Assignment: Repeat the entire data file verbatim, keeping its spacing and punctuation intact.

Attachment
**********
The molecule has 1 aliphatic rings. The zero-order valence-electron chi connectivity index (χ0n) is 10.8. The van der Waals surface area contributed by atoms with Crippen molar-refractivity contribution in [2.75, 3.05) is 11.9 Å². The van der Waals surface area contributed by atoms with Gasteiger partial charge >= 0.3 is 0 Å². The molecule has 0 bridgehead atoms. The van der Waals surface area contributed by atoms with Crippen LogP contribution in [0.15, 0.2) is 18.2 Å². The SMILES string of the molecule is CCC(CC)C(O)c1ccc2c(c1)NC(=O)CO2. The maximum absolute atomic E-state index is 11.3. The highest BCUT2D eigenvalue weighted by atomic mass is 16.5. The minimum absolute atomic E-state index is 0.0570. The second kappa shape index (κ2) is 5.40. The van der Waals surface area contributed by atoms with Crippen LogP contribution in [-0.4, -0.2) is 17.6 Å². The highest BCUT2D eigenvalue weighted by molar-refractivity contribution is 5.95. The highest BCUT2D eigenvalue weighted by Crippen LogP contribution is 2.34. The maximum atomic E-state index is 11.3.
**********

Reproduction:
The molecule has 1 aliphatic rings. The zero-order valence-electron chi connectivity index (χ0n) is 10.8. The van der Waals surface area contributed by atoms with Crippen molar-refractivity contribution in [2.75, 3.05) is 11.9 Å². The van der Waals surface area contributed by atoms with Gasteiger partial charge >= 0.3 is 0 Å². The molecule has 0 bridgehead atoms. The van der Waals surface area contributed by atoms with Crippen LogP contribution in [0.15, 0.2) is 18.2 Å². The SMILES string of the molecule is CCC(CC)C(O)c1ccc2c(c1)NC(=O)CO2. The maximum absolute atomic E-state index is 11.3. The highest BCUT2D eigenvalue weighted by atomic mass is 16.5. The minimum absolute atomic E-state index is 0.0570. The second kappa shape index (κ2) is 5.40. The van der Waals surface area contributed by atoms with Crippen LogP contribution in [-0.4, -0.2) is 17.6 Å². The highest BCUT2D eigenvalue weighted by molar-refractivity contribution is 5.95. The highest BCUT2D eigenvalue weighted by Crippen LogP contribution is 2.34. The maximum atomic E-state index is 11.3.